photo: Håkan Dahlström (CC by 2.0)
Last month Apple launched for its first-party services. Now, the company is facing a Dutch anti-trust investigation.
The investigation will look into whether Apple favors its own apps over those third-party developers. Apple Music and Apple News are the main targets the investigation, but Google could get tangled up in the complaints.
“The probe will initially focus on Apple’s App Store, where regulators have received the most detailed complaints, and Dutch apps for news media, but is also calling on app providers to flag if they have any problems with Google’s Play Store.”
The complaint was triggered when with the European Commission. In that complaint, Spotify says Apple favors its own Apple Music over third-party services like Spotify. Apple was also accused bullying behavior towards competitors.
Bloomberg reports that the Netherlands’ Authority for Consumers & Markets will be investigating Apple. The company’s use its dominant market position as a service provider could , according to complaints filed.
The ACM published a report saying that iOS is concerning because Apple is the only way to secure apps on those devices. Pre-installed apps like and News remain a concern for developers who try to compete on the App Store.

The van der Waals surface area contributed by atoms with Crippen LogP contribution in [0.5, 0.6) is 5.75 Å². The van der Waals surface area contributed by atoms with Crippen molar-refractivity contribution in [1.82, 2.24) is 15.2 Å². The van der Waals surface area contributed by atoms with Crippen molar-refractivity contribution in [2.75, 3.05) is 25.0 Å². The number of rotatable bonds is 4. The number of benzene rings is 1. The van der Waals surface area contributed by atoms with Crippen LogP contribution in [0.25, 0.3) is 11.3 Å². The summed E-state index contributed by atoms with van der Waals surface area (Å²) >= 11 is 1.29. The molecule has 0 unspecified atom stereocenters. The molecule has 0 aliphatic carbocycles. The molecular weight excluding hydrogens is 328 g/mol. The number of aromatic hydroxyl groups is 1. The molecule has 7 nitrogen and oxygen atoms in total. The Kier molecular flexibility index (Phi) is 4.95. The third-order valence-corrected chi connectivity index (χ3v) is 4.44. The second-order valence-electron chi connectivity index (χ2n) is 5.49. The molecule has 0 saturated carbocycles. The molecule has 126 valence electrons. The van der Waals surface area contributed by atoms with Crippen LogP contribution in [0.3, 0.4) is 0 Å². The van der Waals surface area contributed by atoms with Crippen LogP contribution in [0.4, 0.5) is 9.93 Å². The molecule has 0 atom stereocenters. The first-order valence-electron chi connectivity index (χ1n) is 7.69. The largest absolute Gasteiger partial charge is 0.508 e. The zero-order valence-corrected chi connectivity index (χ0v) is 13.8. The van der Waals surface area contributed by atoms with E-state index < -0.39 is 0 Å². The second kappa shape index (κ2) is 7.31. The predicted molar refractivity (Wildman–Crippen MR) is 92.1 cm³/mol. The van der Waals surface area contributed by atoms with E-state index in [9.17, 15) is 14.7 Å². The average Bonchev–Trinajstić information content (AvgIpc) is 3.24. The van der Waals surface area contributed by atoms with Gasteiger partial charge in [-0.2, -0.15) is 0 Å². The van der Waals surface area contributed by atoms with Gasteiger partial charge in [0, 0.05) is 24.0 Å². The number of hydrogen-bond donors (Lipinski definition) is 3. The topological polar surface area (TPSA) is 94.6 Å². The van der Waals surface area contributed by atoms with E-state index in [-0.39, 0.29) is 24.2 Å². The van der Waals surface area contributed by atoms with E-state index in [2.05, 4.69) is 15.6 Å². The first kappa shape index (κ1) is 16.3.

Microst also faced these sorts antitrust allegations back in the early 2000s in the EU.
Google was ultimately slapped with a $5 billion antitrust fine in 2018 for similar reasons.
One issues surrounding Microst was Internet Explorer, the default browser installed on Windows. Regulators argued that this gave Microst an unfair advantage in browser market share.
As a result, Microst got slapped with a massive fine and the removal IE as the default browser in Windows. Amazingly, IE’s 96% platform dominance in 2002 has dropped to a paltry 6.88% in 2019.
But what has all this got to do with Apple?
Apple is positioning itself as a service company, rather than a hardware provider.
Competitors like Microst, Google, and Amazon all have service-based businesses in addition to their hardware sides.
The problem with Apple’s foray into becoming a service provider is its walled garden approach. Most iOS users will subscribe to whatever Apple fers as the default, which fers a disincentive to competitors on the App Store.
Apple’s 30% cut any sales also means they indirectly prit from competitors simply by virtue owning the platform.
On the flip side, Apple defenders note that Apple created the entire App Store ecosystem with years development and billions in capital. Now, they’re charging a toll for a road they built over more than a decade — is that so unfair?